Truman Capote was a renowned American author and playwright celebrated for his distinctive writing style and captivating storytelling. His flamboyant persona, acerbic wit, and association with celebrity parties and friends added to his allure.
Capote’s keen eye for detail and deep understanding of human psychology were skilfully employed in his works, notably in Breakfast at Tiffany’s and In Cold Blood. Capote’s distinctive prose blended fiction and non-fiction, and he left a lasting legacy as a pioneer of literary journalism. Additionally, while not a prominent activist, Capote’s own openness about his homosexuality and his encouragement for openness in others helped contribute to the gay rights movement.
Here are 10 facts about this literary icon.
1. Capote was not his real surname
Truman Capote was born on 30 September 1924 in New Orleans, Louisiana, originally named Truman Streckfus Persons. He changed his name to Truman Garcia Capote in 1935 – from his stepfather, Joseph Capote, a Cuban-born New York businessman.
2. He was primarily raised by his mother’s relatives
Capote’s parents divorced when he was very young, and he was subsequently primarily raised by his mother’s relatives in Monroeville, Alabama. He formed a special bond with his distant relative, Nanny Rumbley Faulk – ‘Sook’ – who made him a baby blanket. This became one of Capote’s most cherished possessions, and Capote reportedly had the blanket with him the day he died.
As a lonely child, Capote taught himself to read and write before starting school. He later described his childhood as that of ‘a spiritual orphan’, feeling intellectually superior and more perceptive than those around him and believing that no-one could truly understand him. He found solace in writing, and aged 11, began intensively writing fiction.
3. A character in To Kill a Mockingbird was based on Capote
Truman Capote’s best friend in Monroeville was the girl-next-door, Nelle Harper Lee, who later based the precocious character of Dill Harris on Capote in her famous novel, To Kill a Mockingbird. Similarly, Capote also used Harper Lee as an inspiration for the character Idabel Tompkins in his debut novel, Other Voices, Other Rooms.
4. His breakthrough came with his debut novel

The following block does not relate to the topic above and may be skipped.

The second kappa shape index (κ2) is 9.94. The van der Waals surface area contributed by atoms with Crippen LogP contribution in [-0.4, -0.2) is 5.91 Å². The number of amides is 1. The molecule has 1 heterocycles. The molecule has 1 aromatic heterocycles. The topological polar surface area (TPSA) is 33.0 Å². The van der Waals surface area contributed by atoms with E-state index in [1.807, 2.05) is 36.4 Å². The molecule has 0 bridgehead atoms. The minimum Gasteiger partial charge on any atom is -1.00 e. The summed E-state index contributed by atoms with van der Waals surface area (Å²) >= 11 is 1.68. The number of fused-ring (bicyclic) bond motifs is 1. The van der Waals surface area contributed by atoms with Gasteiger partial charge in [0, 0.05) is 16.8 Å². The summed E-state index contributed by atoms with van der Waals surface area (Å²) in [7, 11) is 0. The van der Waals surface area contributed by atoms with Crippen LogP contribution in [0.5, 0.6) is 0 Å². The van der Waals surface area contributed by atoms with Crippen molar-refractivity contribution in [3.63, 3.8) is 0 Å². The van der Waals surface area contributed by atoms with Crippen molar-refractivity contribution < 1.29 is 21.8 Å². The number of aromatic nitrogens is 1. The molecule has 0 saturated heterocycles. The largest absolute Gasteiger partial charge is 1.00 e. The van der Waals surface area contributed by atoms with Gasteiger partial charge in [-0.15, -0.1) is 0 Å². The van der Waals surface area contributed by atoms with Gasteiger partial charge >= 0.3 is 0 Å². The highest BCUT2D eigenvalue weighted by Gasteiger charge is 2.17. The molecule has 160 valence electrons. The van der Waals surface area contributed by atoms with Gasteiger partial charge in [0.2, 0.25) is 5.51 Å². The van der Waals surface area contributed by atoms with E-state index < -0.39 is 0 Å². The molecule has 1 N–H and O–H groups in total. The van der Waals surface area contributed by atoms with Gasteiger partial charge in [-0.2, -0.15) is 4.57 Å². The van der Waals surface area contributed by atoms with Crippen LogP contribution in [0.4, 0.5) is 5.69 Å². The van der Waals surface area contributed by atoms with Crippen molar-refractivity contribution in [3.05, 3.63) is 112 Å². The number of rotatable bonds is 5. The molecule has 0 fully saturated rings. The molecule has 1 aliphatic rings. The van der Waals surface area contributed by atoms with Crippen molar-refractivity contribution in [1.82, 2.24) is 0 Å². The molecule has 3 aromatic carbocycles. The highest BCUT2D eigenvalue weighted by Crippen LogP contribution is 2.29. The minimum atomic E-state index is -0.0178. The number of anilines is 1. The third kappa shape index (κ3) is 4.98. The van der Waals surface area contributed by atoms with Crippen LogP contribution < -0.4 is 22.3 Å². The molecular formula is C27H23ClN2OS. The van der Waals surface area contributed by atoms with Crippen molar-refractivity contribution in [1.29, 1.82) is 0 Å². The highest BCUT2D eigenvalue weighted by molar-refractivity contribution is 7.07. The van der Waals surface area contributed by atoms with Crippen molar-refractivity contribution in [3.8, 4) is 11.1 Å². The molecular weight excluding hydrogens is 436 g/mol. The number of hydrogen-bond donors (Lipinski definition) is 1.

After her subsequent marriage to Joe Capote, Capote’s mother (who later committed suicide) brought him to New York City. Despite attending various prestigious schools, he disliked formal education, dropping out of high school without completing his studies. Aged 17, Capote managed to secure a job as a copyboy for The New Yorker. During his 2 year stint, he had several short stories published in smaller magazines.
In 1945, Capote’s short story, Miriam, was sold to Mademoiselle magazine, and won an award the following year. This led to a publishing contract and a $1,500 advance from Random House to write his first novel. Published in 1948 (when he was aged 23), Capote’s debut novel, Other Voices, Other Rooms was a semi-autobiographical coming-of-age story that explored themes of identity, sexuality (Capote was openly gay), and the search for belonging. The novel received widespread critical acclaim for Capote’s unique narrative voice.
The book’s cover, featuring a sensually reclining photograph of Capote, also garnered attention and added to his public persona. This distinctive image became a subject of interpretation and discussion, further shaping Capote’s literary and public personality.
5. He created the iconic character Holly Golightly
Capote travelled widely and lived abroad much of the time with Jack Dunphy (his companion of more than 25 years). Alongside his novels, Capote excelled in crafting novellas and short-story collections, contributing to publications like Vogue and The New Yorker.
His collection Breakfast at Tiffany’s (1958) introduced the iconic character Holly Golightly, iconically portrayed by Audrey Hepburn in the film adaptation. Capote’s talent for capturing the essence of complex characters in concise narratives showcased his ability to create deeply emotional and memorable stories.
6. He pioneered a new literary genre